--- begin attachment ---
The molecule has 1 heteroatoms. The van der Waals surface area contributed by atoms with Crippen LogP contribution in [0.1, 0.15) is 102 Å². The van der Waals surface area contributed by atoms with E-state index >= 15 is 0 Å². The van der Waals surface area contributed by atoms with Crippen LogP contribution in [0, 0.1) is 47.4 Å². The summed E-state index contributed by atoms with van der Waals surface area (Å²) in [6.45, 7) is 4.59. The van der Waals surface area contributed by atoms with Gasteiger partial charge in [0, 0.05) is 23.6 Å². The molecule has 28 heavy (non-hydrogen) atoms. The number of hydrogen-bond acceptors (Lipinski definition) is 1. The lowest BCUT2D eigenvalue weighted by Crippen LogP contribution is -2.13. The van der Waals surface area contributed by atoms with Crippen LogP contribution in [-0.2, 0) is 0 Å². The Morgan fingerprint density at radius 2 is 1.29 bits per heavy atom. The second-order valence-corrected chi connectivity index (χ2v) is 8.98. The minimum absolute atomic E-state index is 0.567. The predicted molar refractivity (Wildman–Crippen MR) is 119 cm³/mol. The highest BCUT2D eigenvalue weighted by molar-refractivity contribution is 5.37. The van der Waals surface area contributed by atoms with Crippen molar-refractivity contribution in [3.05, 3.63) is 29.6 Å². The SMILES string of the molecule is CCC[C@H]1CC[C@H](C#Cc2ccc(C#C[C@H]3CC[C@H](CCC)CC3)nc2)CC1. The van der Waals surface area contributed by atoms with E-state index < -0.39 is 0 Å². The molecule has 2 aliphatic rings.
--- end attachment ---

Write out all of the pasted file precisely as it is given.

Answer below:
The molecule has 1 heteroatoms. The van der Waals surface area contributed by atoms with Crippen LogP contribution in [0.1, 0.15) is 102 Å². The van der Waals surface area contributed by atoms with E-state index >= 15 is 0 Å². The van der Waals surface area contributed by atoms with Crippen LogP contribution in [0, 0.1) is 47.4 Å². The summed E-state index contributed by atoms with van der Waals surface area (Å²) in [6.45, 7) is 4.59. The van der Waals surface area contributed by atoms with Gasteiger partial charge in [0, 0.05) is 23.6 Å². The molecule has 28 heavy (non-hydrogen) atoms. The number of hydrogen-bond acceptors (Lipinski definition) is 1. The lowest BCUT2D eigenvalue weighted by Crippen LogP contribution is -2.13. The van der Waals surface area contributed by atoms with Crippen LogP contribution in [-0.2, 0) is 0 Å². The Morgan fingerprint density at radius 2 is 1.29 bits per heavy atom. The second-order valence-corrected chi connectivity index (χ2v) is 8.98. The minimum absolute atomic E-state index is 0.567. The predicted molar refractivity (Wildman–Crippen MR) is 119 cm³/mol. The highest BCUT2D eigenvalue weighted by molar-refractivity contribution is 5.37. The van der Waals surface area contributed by atoms with Crippen molar-refractivity contribution in [3.05, 3.63) is 29.6 Å². The SMILES string of the molecule is CCC[C@H]1CC[C@H](C#Cc2ccc(C#C[C@H]3CC[C@H](CCC)CC3)nc2)CC1. The van der Waals surface area contributed by atoms with E-state index < -0.39 is 0 Å². The molecule has 2 aliphatic rings.